Skip to main content

New machine learning system can identify terrorists by their ‘V for Victory’ hand signs

machine learning v for victory terrorist identification sign
AFP/Getty Images
If you’re looking to hide, you can’t do it behind a mask anymore. In what might be a huge break in the global fight against terrorism, Ahmad Hassanat of Mu’tah University and a team in Jordan have found a way to identify people based purely on the the way in which they make the “V for victory” sign. This, experts say, could be crucial to determining the responsible parties behind some of the most violent acts of terrorism around the world, and it’s all thanks to biometric technology.

While it may not seem like much, an individual’s hand can be a key distinguishing factor, one that researchers have now utilized to their benefit. Because of variations in hand shape and positioning, anatomists note that your hand gives away more than you may think. Still, it’s certainly not a common practice…yet.

“Identifying a person using a small part of the hand is a challenging task, and has, to the best of our knowledge, never been investigated,” Hassanat and his team told the MIT Technology Review.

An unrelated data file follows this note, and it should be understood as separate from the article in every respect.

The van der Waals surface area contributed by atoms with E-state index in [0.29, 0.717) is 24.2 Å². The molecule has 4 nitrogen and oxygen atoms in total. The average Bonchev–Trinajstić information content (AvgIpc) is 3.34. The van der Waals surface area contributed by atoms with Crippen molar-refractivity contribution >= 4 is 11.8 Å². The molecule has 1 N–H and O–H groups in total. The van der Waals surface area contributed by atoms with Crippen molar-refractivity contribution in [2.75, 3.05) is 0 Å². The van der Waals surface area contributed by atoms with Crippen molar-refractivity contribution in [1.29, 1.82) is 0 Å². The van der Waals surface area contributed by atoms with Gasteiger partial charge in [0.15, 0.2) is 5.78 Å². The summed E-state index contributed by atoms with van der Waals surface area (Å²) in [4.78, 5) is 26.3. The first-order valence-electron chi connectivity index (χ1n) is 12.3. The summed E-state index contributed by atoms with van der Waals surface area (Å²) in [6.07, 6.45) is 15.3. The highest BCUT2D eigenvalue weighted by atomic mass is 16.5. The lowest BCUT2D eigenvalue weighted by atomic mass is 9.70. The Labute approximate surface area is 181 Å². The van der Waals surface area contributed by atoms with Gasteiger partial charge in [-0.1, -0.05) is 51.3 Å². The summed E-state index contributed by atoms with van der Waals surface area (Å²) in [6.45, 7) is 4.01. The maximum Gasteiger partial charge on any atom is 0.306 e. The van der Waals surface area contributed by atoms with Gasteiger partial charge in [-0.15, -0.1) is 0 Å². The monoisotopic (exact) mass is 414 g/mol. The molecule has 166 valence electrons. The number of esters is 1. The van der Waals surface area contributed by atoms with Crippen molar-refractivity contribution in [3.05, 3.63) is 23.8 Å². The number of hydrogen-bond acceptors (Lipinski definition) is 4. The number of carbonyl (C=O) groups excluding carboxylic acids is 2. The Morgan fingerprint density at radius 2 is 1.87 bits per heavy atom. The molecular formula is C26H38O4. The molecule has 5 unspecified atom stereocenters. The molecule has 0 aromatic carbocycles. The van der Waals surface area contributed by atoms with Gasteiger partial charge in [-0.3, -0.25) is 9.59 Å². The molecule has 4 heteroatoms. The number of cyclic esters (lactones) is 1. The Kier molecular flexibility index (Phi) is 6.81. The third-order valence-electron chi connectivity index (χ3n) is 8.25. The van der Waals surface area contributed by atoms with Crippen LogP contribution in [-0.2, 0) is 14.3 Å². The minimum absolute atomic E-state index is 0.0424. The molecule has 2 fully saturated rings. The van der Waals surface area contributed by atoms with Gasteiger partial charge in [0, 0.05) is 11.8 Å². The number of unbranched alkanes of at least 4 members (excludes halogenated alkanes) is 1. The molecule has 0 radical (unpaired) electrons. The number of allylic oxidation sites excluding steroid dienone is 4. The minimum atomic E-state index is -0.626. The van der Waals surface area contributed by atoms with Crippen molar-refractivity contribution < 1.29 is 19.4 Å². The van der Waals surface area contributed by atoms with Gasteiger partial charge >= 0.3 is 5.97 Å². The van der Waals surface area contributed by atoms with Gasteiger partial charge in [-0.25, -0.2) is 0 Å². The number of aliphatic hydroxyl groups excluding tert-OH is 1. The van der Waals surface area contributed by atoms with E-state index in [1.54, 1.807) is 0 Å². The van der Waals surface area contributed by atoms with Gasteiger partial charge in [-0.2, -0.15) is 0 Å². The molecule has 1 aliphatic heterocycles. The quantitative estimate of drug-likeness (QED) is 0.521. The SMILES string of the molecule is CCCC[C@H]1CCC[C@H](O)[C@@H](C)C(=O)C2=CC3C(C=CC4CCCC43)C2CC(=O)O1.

So in conducting their own investigation, the Jordan-based group took 500 photos of 50 men and women making a V sign with their right hand. All photos were taken against a black background using naught but an eight-megapixel camera phone, as most footage law enforcement officials receive of terrorist activity is filmed on low-resolution devices.

Then, the team began taking key measurements — the end points of the second and third finger, the lowest point between them, and two points in the palm. The Review also notes that the researchers “used a second method to analyze the shape of the hand using a number of statistical measures,” ultimately giving them a total of 16 features to identify different hands.

At this point, machine learning came into play, as they fed an algorithm two-thirds of these images — the remaining third were used to test how successfully the algorithm had “learned.” Surprisingly enough, Hassanat claims that this yielded an accuracy of 90 percent. “There is a great potential for this approach to be used for the purpose of identifying terrorists, if the victory sign were the only identifying evidence,” his team said.

While it may not be ready to be implemented in the field quite yet, this new identification technique is not only a major achievement for technology, but a serious breakthrough in the global war on terror.

Editors' Recommendations